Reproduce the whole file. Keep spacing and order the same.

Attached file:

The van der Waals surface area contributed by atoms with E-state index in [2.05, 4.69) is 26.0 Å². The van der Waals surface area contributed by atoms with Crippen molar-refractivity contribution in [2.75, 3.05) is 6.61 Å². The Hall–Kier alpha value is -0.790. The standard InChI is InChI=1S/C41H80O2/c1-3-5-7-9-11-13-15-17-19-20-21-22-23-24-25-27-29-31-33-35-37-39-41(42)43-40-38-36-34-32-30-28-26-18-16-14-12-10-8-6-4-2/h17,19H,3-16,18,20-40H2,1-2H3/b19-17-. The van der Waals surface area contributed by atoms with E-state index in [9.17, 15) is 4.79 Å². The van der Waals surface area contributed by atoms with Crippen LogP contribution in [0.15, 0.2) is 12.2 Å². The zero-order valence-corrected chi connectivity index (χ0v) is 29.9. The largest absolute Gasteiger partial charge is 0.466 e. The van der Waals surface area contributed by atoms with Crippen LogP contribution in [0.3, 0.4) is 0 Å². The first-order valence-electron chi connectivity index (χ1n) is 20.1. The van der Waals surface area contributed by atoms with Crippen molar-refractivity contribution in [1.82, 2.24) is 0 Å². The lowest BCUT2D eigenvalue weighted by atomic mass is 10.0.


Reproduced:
The van der Waals surface area contributed by atoms with E-state index in [2.05, 4.69) is 26.0 Å². The van der Waals surface area contributed by atoms with Crippen molar-refractivity contribution in [2.75, 3.05) is 6.61 Å². The Hall–Kier alpha value is -0.790. The standard InChI is InChI=1S/C41H80O2/c1-3-5-7-9-11-13-15-17-19-20-21-22-23-24-25-27-29-31-33-35-37-39-41(42)43-40-38-36-34-32-30-28-26-18-16-14-12-10-8-6-4-2/h17,19H,3-16,18,20-40H2,1-2H3/b19-17-. The van der Waals surface area contributed by atoms with E-state index in [9.17, 15) is 4.79 Å². The van der Waals surface area contributed by atoms with Crippen LogP contribution in [0.15, 0.2) is 12.2 Å². The zero-order valence-corrected chi connectivity index (χ0v) is 29.9. The largest absolute Gasteiger partial charge is 0.466 e. The van der Waals surface area contributed by atoms with Crippen LogP contribution in [0.3, 0.4) is 0 Å². The first-order valence-electron chi connectivity index (χ1n) is 20.1. The van der Waals surface area contributed by atoms with Crippen molar-refractivity contribution in [1.82, 2.24) is 0 Å². The lowest BCUT2D eigenvalue weighted by atomic mass is 10.0.